• -hmmdir override all other sub-parameters. 

Arthur

Where to start when tracing source code of a speech recognition toolkit?

Modern speech recognition software are complicated piece of software.  To understand it, you need to have some basic understanding of the principle of speech recognition, as well as some ideas on the programming language being used.

By now, you may hear a lot of people say they know about a speech recognizer.   And by now, you probably realize that most of these people have absolutely no ideas what's going on inside a recognizer.   So if you are reading this blog message, you are probably telling yourself, "I might want to trace the codebase of some recognizers' code." Be it Sphinx, HTK, Julius, Kaldi or whatever codebase you are looking at.

For the above toolkits, I will say I only know in detail about Sphinx,  probably a little bit about HTK's HVite.  But I won't say the same for others.  In fact, even in Sphinx, I only know intimately about Sphinx 3/SphinxTrain/sphinxbase triplet.   So just like you, I hope to learn more.

So here it begs the question: how would you trace a speech recognition toolkit codebase? If you think it is easy, probably because you worked in speech recognition for a while and you probably shouldn't read this post.

Let's just use sphinx as an example, there are hundreds of files in each component of Sphinx.   So where should you start?    A blunt approach would be reading each of the file one by one.   That's not a smart the way.   So here is a suggestion for you : focus on the following four things,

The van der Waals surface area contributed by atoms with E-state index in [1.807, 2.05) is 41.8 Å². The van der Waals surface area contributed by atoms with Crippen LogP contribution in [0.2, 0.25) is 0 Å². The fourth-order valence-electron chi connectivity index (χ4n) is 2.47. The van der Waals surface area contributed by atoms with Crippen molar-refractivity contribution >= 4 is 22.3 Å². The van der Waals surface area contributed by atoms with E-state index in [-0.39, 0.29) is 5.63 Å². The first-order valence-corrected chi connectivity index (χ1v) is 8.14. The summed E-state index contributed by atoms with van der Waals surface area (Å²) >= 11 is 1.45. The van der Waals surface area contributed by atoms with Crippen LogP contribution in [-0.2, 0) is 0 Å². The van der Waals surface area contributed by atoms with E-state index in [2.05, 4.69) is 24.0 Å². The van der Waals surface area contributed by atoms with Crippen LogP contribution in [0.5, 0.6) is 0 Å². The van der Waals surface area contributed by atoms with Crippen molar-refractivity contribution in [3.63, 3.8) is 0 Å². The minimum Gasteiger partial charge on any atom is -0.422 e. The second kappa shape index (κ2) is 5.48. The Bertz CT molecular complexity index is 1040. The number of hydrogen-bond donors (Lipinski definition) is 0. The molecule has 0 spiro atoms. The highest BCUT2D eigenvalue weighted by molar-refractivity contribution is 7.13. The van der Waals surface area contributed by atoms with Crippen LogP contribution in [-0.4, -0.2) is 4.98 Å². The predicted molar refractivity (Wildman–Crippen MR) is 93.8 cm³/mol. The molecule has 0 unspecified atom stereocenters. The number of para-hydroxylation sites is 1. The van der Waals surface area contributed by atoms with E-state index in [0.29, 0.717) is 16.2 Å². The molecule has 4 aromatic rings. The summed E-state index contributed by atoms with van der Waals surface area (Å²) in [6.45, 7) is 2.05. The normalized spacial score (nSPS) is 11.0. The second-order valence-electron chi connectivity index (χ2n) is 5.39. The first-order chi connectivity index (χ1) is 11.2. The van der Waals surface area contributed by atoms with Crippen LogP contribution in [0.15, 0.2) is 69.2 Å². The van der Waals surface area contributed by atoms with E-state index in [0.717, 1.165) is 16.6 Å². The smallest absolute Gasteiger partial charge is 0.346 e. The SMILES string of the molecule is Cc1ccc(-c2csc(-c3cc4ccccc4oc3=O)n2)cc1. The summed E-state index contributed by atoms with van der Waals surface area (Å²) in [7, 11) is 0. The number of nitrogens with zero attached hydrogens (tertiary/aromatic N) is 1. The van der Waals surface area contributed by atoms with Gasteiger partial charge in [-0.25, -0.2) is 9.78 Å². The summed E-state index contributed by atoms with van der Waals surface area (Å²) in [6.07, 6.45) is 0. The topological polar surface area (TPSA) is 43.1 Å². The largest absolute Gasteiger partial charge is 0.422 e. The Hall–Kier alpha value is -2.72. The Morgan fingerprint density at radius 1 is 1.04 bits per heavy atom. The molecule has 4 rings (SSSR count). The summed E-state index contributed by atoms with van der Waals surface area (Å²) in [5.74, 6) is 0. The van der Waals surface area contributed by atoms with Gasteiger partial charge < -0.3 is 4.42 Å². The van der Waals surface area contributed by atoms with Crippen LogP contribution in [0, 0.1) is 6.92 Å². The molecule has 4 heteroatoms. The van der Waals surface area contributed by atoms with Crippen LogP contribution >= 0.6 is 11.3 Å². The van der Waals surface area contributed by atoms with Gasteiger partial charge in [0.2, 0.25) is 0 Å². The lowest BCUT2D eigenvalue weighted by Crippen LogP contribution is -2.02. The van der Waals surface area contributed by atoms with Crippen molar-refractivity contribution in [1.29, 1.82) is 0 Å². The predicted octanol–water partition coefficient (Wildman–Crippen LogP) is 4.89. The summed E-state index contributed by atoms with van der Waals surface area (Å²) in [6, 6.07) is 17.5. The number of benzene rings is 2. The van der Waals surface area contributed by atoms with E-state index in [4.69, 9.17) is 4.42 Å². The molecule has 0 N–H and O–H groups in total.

1. Viterbi algorithm
  2. Workflow of training
  3. Baum-Welch algorithm. 
  4. Estimation algorithms of language models. 
When you know where the Viterbi algorithm is, you will soon figure out how the feature vector is generated.  On the same vein: if you know where the Baum-Welch algorithm, you will probably know how the statistics are generated.   If you know the workflow of the training, then you will understand the how the model is "evolved".   If you know how the language model is estimated, then you would have understanding of one of the most important heuristic of the search. 
Some of you may protest, how about the front-end? Isn't that important too?  True, but not when you try to understand a codebase.  For all practical purpose, a feature vector is just an N-dimensional vector.  The waveform is just an NxT matrix.   You can certainly do a lot of fancy things on this NxT matrix.   But when you think of Viterbi and Baum-Welch, they probably just read the frames and then calculate Gaussian distribution.  That's pretty much it's how much you want to know a front-end. 
How about adaptation algorithms?  That I think it's important.   But it should probably go after understanding of the major things in the code.   Because no matter whether you are doing adaptation online or doing this in speaker adaptive training.  It is something on top of the Baum-Welch algorithm.   Some implementation stick adaptation within the Baum-Welch executable.  There is certainly nothing wrong about it.   But it is still a kind of add-on.